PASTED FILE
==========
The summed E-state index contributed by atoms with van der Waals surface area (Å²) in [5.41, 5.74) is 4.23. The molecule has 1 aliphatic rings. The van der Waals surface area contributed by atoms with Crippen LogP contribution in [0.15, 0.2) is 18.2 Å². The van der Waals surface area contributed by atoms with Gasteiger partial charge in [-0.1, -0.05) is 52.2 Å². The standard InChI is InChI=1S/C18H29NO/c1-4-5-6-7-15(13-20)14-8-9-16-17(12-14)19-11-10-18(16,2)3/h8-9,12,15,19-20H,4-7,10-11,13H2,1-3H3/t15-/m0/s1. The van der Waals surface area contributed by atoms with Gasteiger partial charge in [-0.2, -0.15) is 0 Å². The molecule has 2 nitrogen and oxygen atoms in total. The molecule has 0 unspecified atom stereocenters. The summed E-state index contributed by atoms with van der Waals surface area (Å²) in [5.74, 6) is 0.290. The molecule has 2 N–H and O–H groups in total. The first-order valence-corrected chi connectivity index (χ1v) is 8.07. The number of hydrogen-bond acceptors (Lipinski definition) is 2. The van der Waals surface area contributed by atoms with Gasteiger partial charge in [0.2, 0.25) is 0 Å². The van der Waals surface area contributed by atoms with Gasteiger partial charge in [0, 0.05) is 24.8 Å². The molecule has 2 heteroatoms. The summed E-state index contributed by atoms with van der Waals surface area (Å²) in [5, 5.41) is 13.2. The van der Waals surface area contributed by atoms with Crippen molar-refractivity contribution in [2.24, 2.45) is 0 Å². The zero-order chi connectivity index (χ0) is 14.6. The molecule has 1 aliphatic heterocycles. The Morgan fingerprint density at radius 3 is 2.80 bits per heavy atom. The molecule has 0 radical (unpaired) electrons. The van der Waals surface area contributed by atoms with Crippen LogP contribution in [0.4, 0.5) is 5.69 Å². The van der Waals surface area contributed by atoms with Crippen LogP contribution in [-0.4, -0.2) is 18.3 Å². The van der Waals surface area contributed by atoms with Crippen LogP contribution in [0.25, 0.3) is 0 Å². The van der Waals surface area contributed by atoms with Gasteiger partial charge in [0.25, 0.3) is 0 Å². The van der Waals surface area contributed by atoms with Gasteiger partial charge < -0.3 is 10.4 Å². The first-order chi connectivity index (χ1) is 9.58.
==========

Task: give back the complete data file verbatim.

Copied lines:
The summed E-state index contributed by atoms with van der Waals surface area (Å²) in [5.41, 5.74) is 4.23. The molecule has 1 aliphatic rings. The van der Waals surface area contributed by atoms with Crippen LogP contribution in [0.15, 0.2) is 18.2 Å². The van der Waals surface area contributed by atoms with Gasteiger partial charge in [-0.1, -0.05) is 52.2 Å². The standard InChI is InChI=1S/C18H29NO/c1-4-5-6-7-15(13-20)14-8-9-16-17(12-14)19-11-10-18(16,2)3/h8-9,12,15,19-20H,4-7,10-11,13H2,1-3H3/t15-/m0/s1. The van der Waals surface area contributed by atoms with Gasteiger partial charge in [-0.2, -0.15) is 0 Å². The molecule has 2 nitrogen and oxygen atoms in total. The molecule has 0 unspecified atom stereocenters. The summed E-state index contributed by atoms with van der Waals surface area (Å²) in [5.74, 6) is 0.290. The molecule has 2 N–H and O–H groups in total. The first-order valence-corrected chi connectivity index (χ1v) is 8.07. The number of hydrogen-bond acceptors (Lipinski definition) is 2. The van der Waals surface area contributed by atoms with Gasteiger partial charge in [0.2, 0.25) is 0 Å². The van der Waals surface area contributed by atoms with Gasteiger partial charge in [0, 0.05) is 24.8 Å². The molecule has 2 heteroatoms. The summed E-state index contributed by atoms with van der Waals surface area (Å²) in [5, 5.41) is 13.2. The van der Waals surface area contributed by atoms with Crippen molar-refractivity contribution in [2.24, 2.45) is 0 Å². The zero-order chi connectivity index (χ0) is 14.6. The molecule has 1 aliphatic heterocycles. The Morgan fingerprint density at radius 3 is 2.80 bits per heavy atom. The molecule has 0 radical (unpaired) electrons. The van der Waals surface area contributed by atoms with Crippen LogP contribution in [0.4, 0.5) is 5.69 Å². The van der Waals surface area contributed by atoms with Crippen LogP contribution in [-0.4, -0.2) is 18.3 Å². The van der Waals surface area contributed by atoms with Crippen LogP contribution in [0.25, 0.3) is 0 Å². The van der Waals surface area contributed by atoms with Gasteiger partial charge in [0.25, 0.3) is 0 Å². The van der Waals surface area contributed by atoms with Gasteiger partial charge < -0.3 is 10.4 Å². The first-order chi connectivity index (χ1) is 9.58.